When Amazon bought Whole Foods in 2017, there was clear potential for the ubiquitous online retailer to merge its offerings with its newly acquired brick-and-mortar grocery chain. And it did, sort of: Amazon began offering free delivery from Whole Foods for Prime members as well as 30-minute grocery pickup. During the thick of the pandemic, Whole Foods even opened a delivery-only grocery warehouse concept. While Amazon hasn’t quite turned Whole Foods into a one-stop shop a la Walmart, it has turned Whole Foods into a one-stop pickup destination. You can shop for whatever you want on Amazon, and rather than risk it getting stolen from your porch, you can pick it up at Whole Foods. Now, Amazon packages aren’t the only things you can return at Whole Foods—the store will even take your unwanted Zappos shoes.
Unbeknownst to me, online shoe retailer Zappos is actually a subsidiary of Amazon. Perhaps that’s something Amazon is trying to keep secret, because Zappos’ homepage gives virtually no indicators. At the very, very bottom, under “About Zappos,” there is a link that reads “Amazon Prime Benefits,” but that’s the only mention of the parent company. There’s no banner at the bottom reading “An Amazon Company” like there is on Whole Foods’ landing page.
Well, the cat is officially out of the bag, as Zappos has announced label-free, shipping-box-free returns at any Whole Foods in the nation, complete with clip art demonstrating just how streamlined the process is. The first step: Show up at Whole Foods with your (unworn) shoes in their original shoebox. The second step: Show the customer service clerk your return QR code. That’s it!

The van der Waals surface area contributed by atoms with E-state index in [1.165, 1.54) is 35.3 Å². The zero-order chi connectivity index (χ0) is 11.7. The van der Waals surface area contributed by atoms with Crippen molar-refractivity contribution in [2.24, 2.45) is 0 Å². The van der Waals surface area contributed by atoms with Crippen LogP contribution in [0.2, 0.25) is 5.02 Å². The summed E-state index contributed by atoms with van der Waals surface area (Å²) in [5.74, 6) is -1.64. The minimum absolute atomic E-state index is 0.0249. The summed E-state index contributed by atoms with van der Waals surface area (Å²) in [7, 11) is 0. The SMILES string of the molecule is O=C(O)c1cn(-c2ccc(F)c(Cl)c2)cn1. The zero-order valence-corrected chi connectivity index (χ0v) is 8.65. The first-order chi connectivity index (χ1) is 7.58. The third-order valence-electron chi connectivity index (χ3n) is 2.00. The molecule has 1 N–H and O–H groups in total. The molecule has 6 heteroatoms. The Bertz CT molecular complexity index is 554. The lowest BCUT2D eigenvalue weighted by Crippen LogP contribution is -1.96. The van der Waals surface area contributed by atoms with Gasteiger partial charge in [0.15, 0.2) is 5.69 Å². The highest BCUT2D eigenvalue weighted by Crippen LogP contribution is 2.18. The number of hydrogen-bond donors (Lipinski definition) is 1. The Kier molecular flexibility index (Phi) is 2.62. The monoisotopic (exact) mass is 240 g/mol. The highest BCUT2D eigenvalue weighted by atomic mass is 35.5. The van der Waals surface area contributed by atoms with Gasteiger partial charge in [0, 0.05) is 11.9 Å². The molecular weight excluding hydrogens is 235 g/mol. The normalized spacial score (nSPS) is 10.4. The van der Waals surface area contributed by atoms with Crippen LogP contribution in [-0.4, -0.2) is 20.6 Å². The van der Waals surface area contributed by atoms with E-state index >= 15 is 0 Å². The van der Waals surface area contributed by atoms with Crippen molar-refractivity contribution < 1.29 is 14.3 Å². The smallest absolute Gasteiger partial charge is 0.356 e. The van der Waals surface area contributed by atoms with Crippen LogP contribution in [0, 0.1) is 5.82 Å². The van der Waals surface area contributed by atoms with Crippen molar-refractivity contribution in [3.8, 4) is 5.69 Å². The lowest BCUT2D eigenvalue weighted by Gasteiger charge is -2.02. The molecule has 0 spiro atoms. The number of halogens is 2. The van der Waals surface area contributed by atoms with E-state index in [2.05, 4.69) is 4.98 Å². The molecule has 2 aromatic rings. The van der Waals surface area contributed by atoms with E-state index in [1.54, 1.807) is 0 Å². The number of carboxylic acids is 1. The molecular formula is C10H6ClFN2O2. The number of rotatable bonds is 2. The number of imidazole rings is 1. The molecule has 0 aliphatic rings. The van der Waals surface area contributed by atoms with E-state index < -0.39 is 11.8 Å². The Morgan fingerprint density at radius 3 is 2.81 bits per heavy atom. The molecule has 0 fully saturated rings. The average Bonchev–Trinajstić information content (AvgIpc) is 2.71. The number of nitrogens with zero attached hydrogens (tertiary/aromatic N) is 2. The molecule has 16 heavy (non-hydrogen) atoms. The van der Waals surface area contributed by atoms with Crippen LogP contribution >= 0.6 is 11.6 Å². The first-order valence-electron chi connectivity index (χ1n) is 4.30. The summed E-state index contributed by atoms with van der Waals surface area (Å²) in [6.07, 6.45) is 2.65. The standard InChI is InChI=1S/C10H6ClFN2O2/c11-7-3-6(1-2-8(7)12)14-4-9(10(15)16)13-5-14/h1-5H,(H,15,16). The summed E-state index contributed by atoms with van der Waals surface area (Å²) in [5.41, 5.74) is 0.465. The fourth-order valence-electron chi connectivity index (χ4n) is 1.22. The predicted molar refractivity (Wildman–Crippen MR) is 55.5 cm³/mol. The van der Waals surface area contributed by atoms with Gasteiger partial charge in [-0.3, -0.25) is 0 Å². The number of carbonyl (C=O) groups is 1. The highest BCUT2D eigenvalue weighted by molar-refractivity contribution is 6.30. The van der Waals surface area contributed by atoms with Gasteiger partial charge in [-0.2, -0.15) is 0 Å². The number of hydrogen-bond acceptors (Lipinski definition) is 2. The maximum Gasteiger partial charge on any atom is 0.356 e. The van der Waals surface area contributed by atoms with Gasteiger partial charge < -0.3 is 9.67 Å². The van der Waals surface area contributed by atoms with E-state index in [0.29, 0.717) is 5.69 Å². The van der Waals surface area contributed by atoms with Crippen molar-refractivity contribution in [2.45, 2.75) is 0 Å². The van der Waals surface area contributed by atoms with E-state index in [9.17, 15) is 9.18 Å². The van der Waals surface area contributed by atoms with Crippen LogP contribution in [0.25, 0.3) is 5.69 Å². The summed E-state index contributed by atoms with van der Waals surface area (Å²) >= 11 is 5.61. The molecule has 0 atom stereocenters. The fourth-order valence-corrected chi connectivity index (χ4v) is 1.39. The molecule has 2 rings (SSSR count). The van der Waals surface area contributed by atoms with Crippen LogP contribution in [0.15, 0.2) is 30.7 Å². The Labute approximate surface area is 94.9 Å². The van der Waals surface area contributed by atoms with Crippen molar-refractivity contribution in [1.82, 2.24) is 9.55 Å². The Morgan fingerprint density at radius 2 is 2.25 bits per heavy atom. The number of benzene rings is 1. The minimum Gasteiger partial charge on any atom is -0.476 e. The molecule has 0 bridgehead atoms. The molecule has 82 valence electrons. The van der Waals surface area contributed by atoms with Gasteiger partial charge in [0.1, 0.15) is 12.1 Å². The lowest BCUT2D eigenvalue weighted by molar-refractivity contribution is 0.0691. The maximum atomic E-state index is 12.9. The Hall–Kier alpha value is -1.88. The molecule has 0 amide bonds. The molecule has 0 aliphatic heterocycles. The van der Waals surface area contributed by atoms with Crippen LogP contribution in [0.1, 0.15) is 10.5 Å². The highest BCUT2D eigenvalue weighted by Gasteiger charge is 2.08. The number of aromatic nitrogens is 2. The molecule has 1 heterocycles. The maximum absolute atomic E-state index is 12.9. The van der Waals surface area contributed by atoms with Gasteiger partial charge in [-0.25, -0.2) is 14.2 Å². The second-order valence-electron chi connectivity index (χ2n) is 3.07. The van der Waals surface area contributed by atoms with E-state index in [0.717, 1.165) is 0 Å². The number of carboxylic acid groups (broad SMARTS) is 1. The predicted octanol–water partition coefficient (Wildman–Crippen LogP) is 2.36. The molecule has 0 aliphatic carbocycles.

This whole announcement got me thinking: What other Amazon subsidiaries do I not know about? Have I been shopping at one this whole time and lamenting the difficult return process? Will I be saved by seamless Whole Foods returns?
Upon browsing Amazon’s list of subsidiaries, there are a few storefronts that still have standalone websites, but none as well-known as Zappos. Interestingly, some were also low-key when it came to their ties to Amazon. Woot!, an auction site, proudly declares in its logo that it is an Amazon company. But book marketplace AbeBooks makes no mention of Amazon anywhere on its homepage.
So while it doesn’t look like I’ll be able to return much else to Whole Foods anytime soon beyond my groceries and unwanted shoes, it will be interesting to see the other ways Amazon merges its ecommerce and brick-and-mortar businesses together.